TPA81 Thermopile Array
The TPA81 is a thermopile array detecting infra-red in the 2um-22um range. This is the wavelength of radiant heat. The Pyro-electric sensors that are used commonly in burglar alarms and to switch on outside lights, detect infra-red in the same waveband. These Pyro-electric sensors can only detect a change in heat levels though - hence they are movement detectors. Although useful in robotics, their applications are limited as they are unable to detect and measure the temperature of a static heat source. Another type of sensor is the thermopile array. These are used in non-contact infra-red thermometers. They have a very wide detection angle or field of view (FOV) of around 100° and need either shrouding or a lens or commonly both to get a more useful FOV of around 12°. Some have a built in lens. More recently sensors with an array of thermopiles, built in electronics and a silicon lens have become available. This is the type used in the TPA81. It has a array of eight thermopiles arranged in a row. The TPA81 can measure the temperature of 8 adjacent points simultaneously. The TPA81 can also control a servo to pan the module and build up a thermal image. The TPA81 can detect a candle flame at a range 2 metres (6ft) and is unaffected by ambient light!
The response of the TPA81 is typically 2µm to 22µm and is shown below:
Field of View (FOV)
The typical field of view of the TPA81 is 41° by 6° making each of the eight pixels 5.12° by 6°. The array of eight pixels is orientated along the length of the PCB - that's from top to bottom in the diagram below. Pixel number one is nearest the tab on the sensor - or at the bottom in the diagram below.
Here's some numbers from one of our test modules:
For a candle, the numbers for each of the eight pixels at a range of 1 meter in a cool room at 12°C are: 11 10 11 12 12 29 15 13 (All °C)
You can see the candle showing up as the 29°C reading. At a range of 2 meters this reduces to 20°C - still around 8°C above ambient and easily detectable. At 0.6 meter (2ft) its around 64°C. At 0.3 meter (1ft) its 100°C+.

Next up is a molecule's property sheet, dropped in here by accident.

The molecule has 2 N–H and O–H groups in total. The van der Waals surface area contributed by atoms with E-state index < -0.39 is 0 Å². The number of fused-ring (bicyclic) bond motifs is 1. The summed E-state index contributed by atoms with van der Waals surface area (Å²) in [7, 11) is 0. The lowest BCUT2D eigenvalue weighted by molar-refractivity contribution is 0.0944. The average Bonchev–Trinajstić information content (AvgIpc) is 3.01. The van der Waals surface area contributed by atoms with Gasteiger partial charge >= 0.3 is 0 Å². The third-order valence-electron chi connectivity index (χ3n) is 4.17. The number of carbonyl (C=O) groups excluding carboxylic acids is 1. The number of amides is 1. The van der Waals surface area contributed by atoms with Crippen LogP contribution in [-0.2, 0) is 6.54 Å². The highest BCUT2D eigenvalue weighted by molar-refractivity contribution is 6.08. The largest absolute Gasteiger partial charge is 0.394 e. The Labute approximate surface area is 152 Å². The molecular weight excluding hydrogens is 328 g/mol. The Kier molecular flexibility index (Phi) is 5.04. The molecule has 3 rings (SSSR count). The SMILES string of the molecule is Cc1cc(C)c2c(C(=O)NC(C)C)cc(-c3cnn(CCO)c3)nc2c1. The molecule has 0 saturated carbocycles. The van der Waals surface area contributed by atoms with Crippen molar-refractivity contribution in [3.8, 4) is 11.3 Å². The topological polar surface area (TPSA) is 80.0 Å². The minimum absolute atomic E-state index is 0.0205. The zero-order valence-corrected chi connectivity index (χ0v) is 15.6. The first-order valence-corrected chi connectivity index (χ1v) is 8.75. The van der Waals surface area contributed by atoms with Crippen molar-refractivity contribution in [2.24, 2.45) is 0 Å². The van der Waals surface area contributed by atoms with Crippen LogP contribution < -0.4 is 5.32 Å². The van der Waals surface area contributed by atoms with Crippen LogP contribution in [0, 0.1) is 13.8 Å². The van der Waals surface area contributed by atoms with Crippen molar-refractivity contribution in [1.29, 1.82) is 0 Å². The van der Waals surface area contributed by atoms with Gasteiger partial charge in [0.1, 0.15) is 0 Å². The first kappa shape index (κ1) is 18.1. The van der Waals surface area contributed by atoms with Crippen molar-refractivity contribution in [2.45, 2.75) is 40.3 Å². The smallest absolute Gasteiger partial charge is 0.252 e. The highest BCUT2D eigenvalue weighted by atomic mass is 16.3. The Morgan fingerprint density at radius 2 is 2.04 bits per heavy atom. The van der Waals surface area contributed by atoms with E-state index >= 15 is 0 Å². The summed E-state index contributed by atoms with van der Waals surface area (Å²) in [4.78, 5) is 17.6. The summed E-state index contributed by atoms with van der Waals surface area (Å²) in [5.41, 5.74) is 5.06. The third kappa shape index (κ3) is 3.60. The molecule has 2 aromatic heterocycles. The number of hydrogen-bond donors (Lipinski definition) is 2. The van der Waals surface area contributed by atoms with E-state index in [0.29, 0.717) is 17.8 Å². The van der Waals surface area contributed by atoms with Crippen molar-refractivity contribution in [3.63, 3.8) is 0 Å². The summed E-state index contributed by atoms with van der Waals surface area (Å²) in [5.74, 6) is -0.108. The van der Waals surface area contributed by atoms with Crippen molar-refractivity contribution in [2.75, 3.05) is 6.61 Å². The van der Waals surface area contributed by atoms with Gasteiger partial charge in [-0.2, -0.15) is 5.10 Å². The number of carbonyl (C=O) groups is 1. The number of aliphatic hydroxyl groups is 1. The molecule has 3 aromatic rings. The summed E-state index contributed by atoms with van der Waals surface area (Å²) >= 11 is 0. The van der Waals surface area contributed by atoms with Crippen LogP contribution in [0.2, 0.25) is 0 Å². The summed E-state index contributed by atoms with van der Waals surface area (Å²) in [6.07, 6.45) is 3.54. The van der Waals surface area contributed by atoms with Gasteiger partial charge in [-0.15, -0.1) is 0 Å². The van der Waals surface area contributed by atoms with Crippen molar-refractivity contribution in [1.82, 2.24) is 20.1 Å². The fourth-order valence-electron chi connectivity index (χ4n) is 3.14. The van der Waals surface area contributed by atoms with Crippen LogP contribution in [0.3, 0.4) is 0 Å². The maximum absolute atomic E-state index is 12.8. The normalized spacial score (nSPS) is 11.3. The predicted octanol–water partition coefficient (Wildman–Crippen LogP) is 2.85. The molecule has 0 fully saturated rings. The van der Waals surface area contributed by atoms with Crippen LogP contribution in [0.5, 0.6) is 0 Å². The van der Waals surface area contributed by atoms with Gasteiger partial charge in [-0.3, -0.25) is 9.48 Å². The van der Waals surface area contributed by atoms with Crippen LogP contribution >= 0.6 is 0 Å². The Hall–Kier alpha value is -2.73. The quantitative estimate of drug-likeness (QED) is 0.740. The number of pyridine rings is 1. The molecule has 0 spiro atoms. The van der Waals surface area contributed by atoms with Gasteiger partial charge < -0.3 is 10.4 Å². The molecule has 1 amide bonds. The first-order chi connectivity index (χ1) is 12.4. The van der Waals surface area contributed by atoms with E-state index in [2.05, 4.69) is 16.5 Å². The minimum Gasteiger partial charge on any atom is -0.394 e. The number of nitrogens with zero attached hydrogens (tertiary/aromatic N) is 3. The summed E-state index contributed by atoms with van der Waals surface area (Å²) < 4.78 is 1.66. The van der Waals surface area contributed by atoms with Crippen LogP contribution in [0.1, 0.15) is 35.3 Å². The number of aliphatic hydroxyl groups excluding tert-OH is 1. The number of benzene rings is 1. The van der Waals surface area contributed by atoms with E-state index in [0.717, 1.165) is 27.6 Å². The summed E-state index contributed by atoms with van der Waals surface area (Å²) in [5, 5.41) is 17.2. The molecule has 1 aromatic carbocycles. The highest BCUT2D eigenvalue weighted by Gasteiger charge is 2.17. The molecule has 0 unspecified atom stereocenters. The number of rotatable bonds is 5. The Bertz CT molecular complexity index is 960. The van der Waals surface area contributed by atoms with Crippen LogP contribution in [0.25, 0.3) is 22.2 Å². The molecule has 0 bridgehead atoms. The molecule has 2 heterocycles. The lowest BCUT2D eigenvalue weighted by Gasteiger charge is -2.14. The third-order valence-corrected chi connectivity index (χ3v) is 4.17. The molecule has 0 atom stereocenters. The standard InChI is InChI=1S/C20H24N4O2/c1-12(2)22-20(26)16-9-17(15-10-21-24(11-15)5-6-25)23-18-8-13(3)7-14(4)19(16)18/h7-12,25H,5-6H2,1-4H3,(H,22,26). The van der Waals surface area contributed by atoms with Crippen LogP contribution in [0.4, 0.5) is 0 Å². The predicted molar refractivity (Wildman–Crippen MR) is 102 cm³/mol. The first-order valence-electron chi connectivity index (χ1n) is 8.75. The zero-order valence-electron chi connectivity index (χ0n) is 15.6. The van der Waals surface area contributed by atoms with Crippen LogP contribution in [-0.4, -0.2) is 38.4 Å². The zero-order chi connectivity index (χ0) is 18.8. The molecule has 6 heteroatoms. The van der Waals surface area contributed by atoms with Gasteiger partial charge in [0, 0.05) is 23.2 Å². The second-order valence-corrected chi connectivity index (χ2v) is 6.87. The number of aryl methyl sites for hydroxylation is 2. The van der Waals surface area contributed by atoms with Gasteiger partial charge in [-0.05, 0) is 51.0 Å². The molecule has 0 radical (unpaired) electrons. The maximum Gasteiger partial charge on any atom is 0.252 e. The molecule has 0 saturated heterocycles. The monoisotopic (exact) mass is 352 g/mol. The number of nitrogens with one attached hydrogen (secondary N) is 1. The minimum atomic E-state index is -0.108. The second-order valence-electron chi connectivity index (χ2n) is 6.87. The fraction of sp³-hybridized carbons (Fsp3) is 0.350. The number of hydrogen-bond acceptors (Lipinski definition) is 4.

In a warmer room at 18°C, the candle measures 27°C at 2 meters. This is because the candle only occupies a small part of the sensors field of view and the candles point heat source is added to the back ground ambient - not swamped by it. A human at 2 meters will show up as around 29°C with a background 20°C ambient.
The following is a snapshot of our test program. It displays a 32x8 bitmap produced by using a servo to pan the sensor. If you want a copy of this windows based program, its here, but you will need a USB-I2C to connect the TPA81 to your PC. Here you can see a candle flame about a meter away showing up as the bright spot.
All communication with the TPA81 is via the I2C bus. If you are unfamiliar with the I2C bus, there is a tutorial which will help. The TPA81 uses our standard I2C 5 pin connection layout. The "Do Not Connect" pin should be left unconnected. It is actually the CPU MCLR line and is used once only in our workshop to program the PIC16F88 on-board after assembly, and has an internal pull-up resistor. The SCL and SDA lines should each have a pull-up resistor to +5v somewhere on the I2C bus. You only need one pair of resistors, not a pair for every module. They are normally located with the bus master rather than the slaves. The TPA81 is always a slave - never a bus master. If you need them, I recommend 1.8k resistors. Some modules such as the OOPic already have pull-up resistors and you do not need to add any more. A servo port will connect directly to a standard RC servo and is powered from the modules 5v supply. We use an HS311. Commands can be sent to the TPA81 to position the servo, the servo pulses are generated by the TPA81 module.